One that has channels that pass sparge water through the grain bed without properly rinsing (one that doesn’t pass over all of the grain surfaces continuously). Batch sparge thoroughly rinses the grains because you pour the warm water in, stir, let it sit a few minutes so the sugars dissolve into solution, and then drain. That’s a very effective process to collect sugars.
Forgot to mention, the mash is fly sparged. I guess that impacts efficiency?
Yes, but it's hard to say whether it would make it higher or lower. When I was using my batch sparge cooler system, my efficiency was often higher than those who fly sparged. There are a number of variables involved.
It is certainly possible to have higher efficiency with batch sparging than with fly sparging if you have a finer crush than the fly sparger. All else being equal, though (e.g. same crush), fly sparging will always extract more sugar than batch sparging.
No, that's not the case. A less than perfect lauter system will reduce fly sparging efficiency. And I know few people who have a perfect lauter system. Batch sparging eliminates that from the equation.
Fair enough. I hadn't thought about that because I have never used or heard of a homebrew lauter "system" that is so imperfect that batch sparging actually becomes the more efficient method. Just curious, what type(s) of lauter system at the homebrew level is this inefficient?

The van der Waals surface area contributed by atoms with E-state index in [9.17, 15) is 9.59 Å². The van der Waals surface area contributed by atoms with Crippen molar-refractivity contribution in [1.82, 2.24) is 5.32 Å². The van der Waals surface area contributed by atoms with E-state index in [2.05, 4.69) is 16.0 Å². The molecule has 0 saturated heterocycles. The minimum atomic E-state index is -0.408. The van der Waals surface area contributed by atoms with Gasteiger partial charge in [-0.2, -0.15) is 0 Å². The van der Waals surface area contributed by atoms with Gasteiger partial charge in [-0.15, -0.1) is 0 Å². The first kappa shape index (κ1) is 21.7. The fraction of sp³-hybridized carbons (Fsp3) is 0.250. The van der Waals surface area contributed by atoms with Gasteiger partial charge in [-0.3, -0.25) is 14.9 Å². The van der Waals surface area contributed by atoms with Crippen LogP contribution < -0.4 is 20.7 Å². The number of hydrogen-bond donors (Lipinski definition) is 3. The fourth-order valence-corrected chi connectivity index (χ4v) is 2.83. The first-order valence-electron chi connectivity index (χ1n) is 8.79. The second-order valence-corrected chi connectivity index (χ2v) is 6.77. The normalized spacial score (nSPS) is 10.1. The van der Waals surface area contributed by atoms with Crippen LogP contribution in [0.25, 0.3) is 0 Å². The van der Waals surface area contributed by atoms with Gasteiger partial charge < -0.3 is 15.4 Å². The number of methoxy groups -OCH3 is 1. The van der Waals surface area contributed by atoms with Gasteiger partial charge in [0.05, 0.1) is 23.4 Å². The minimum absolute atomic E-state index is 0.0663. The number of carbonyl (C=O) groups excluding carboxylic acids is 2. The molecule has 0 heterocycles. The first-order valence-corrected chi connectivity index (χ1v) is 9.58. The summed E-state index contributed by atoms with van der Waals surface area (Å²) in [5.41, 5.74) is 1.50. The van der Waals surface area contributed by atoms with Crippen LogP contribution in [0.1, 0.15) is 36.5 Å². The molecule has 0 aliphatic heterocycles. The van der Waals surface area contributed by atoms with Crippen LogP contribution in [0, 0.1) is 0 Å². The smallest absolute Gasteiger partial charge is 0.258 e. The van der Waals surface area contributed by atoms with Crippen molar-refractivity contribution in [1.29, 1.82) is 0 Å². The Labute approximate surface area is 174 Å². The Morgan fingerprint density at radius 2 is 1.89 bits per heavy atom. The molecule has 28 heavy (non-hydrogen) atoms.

FTR, I use coolers with either the standard round false bottom or a bazooka, depending on batch size, which dictates which cooler I use.
I really don't think channeling at the homebrew level due to lauter tun "design" is a thing. (Although I do know channeling well from my pro experience, where I did deal with a flawed lauter tun.) I think that channeling is one of those "facts" we homebrewers need to worry about that has filtered down (pun intended!) from the pro world because, well, if they worry about it, we must too.
At the homebrew level, channeling has happened to me when there is teig buildup due to the mash schedule. But that has nothing to do with my cooler "design" and is easily managed.
Batch sparging is actually quite inefficient at getting sugars out of the saturated kernel mass, compared to fly sparging. As soon as the sugar-concentration differential is zero, no more sugars are extracted, and this leaves a lot behind. But yeah it's easier and less time-consuming, for sure.